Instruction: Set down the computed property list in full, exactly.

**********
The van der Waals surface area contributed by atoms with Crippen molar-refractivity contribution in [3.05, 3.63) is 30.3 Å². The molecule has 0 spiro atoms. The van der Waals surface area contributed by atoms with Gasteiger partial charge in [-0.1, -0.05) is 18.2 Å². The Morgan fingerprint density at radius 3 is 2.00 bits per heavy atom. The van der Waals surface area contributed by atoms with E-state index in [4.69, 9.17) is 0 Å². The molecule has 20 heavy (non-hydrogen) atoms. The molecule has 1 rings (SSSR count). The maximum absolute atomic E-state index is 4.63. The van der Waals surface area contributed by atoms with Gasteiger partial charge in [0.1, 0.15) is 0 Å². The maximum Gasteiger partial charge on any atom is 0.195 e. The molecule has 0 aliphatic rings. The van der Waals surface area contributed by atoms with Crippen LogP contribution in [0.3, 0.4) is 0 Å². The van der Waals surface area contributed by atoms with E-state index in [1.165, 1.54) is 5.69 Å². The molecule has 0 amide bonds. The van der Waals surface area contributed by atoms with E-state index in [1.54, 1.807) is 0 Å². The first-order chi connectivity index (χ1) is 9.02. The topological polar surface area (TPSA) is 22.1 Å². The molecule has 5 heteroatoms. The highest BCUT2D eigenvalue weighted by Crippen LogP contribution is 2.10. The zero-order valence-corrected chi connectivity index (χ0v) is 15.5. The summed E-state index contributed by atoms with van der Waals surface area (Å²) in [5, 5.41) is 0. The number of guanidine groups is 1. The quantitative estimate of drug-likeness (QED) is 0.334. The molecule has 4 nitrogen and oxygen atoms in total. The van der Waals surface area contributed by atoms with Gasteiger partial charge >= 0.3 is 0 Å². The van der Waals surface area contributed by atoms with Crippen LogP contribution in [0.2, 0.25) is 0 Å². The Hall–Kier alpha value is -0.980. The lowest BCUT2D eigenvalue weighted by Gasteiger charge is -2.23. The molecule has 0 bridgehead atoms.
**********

The van der Waals surface area contributed by atoms with Crippen molar-refractivity contribution in [3.05, 3.63) is 30.3 Å². The molecule has 0 spiro atoms. The van der Waals surface area contributed by atoms with Gasteiger partial charge in [-0.1, -0.05) is 18.2 Å². The Morgan fingerprint density at radius 3 is 2.00 bits per heavy atom. The van der Waals surface area contributed by atoms with E-state index in [4.69, 9.17) is 0 Å². The molecule has 20 heavy (non-hydrogen) atoms. The molecule has 1 rings (SSSR count). The maximum absolute atomic E-state index is 4.63. The van der Waals surface area contributed by atoms with Gasteiger partial charge in [0.1, 0.15) is 0 Å². The maximum Gasteiger partial charge on any atom is 0.195 e. The molecule has 0 aliphatic rings. The van der Waals surface area contributed by atoms with Crippen LogP contribution in [0.3, 0.4) is 0 Å². The van der Waals surface area contributed by atoms with E-state index in [1.165, 1.54) is 5.69 Å². The molecule has 0 amide bonds. The van der Waals surface area contributed by atoms with E-state index in [1.54, 1.807) is 0 Å². The first-order chi connectivity index (χ1) is 9.02. The topological polar surface area (TPSA) is 22.1 Å². The molecule has 5 heteroatoms. The highest BCUT2D eigenvalue weighted by Crippen LogP contribution is 2.10. The zero-order valence-corrected chi connectivity index (χ0v) is 15.5. The summed E-state index contributed by atoms with van der Waals surface area (Å²) in [5, 5.41) is 0. The number of guanidine groups is 1. The quantitative estimate of drug-likeness (QED) is 0.334. The molecule has 4 nitrogen and oxygen atoms in total. The van der Waals surface area contributed by atoms with Gasteiger partial charge >= 0.3 is 0 Å². The van der Waals surface area contributed by atoms with Crippen LogP contribution in [0.2, 0.25) is 0 Å². The Hall–Kier alpha value is -0.980. The lowest BCUT2D eigenvalue weighted by Gasteiger charge is -2.23. The molecule has 0 bridgehead atoms.